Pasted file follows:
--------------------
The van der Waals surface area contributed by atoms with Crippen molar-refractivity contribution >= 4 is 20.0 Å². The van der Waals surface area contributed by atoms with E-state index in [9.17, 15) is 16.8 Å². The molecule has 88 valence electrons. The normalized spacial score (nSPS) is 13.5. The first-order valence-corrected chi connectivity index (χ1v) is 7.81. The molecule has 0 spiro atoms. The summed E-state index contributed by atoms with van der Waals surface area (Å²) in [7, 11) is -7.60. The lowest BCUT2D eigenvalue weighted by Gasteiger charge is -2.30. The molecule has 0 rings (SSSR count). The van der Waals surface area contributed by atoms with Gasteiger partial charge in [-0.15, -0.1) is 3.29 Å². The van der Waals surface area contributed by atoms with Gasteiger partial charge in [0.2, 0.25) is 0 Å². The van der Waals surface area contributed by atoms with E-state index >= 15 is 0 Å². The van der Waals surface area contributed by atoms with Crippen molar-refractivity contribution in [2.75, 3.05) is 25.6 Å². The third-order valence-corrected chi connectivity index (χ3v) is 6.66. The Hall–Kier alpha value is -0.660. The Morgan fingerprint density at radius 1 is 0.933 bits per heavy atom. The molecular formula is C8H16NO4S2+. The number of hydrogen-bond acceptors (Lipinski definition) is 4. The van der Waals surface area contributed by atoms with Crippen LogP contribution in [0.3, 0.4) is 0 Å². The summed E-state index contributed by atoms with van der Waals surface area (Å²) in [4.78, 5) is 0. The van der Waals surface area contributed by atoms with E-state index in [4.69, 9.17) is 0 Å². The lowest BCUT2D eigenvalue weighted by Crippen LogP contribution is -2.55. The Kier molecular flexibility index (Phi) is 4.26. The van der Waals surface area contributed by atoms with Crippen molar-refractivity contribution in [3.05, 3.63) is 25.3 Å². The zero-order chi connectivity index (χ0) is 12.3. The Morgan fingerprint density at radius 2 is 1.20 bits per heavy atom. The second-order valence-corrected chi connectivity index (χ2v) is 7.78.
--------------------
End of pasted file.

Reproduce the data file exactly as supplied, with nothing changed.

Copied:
The van der Waals surface area contributed by atoms with Crippen molar-refractivity contribution >= 4 is 20.0 Å². The van der Waals surface area contributed by atoms with E-state index in [9.17, 15) is 16.8 Å². The molecule has 88 valence electrons. The normalized spacial score (nSPS) is 13.5. The first-order valence-corrected chi connectivity index (χ1v) is 7.81. The molecule has 0 spiro atoms. The summed E-state index contributed by atoms with van der Waals surface area (Å²) in [7, 11) is -7.60. The lowest BCUT2D eigenvalue weighted by Gasteiger charge is -2.30. The molecule has 0 rings (SSSR count). The van der Waals surface area contributed by atoms with Gasteiger partial charge in [-0.15, -0.1) is 3.29 Å². The van der Waals surface area contributed by atoms with Gasteiger partial charge in [0.2, 0.25) is 0 Å². The van der Waals surface area contributed by atoms with E-state index >= 15 is 0 Å². The van der Waals surface area contributed by atoms with Crippen molar-refractivity contribution in [2.75, 3.05) is 25.6 Å². The third-order valence-corrected chi connectivity index (χ3v) is 6.66. The Hall–Kier alpha value is -0.660. The Morgan fingerprint density at radius 1 is 0.933 bits per heavy atom. The molecular formula is C8H16NO4S2+. The number of hydrogen-bond acceptors (Lipinski definition) is 4. The van der Waals surface area contributed by atoms with Crippen LogP contribution in [0.3, 0.4) is 0 Å². The summed E-state index contributed by atoms with van der Waals surface area (Å²) in [4.78, 5) is 0. The van der Waals surface area contributed by atoms with E-state index in [4.69, 9.17) is 0 Å². The lowest BCUT2D eigenvalue weighted by Crippen LogP contribution is -2.55. The Kier molecular flexibility index (Phi) is 4.26. The van der Waals surface area contributed by atoms with Crippen molar-refractivity contribution in [3.05, 3.63) is 25.3 Å². The zero-order chi connectivity index (χ0) is 12.3. The Morgan fingerprint density at radius 2 is 1.20 bits per heavy atom. The second-order valence-corrected chi connectivity index (χ2v) is 7.78.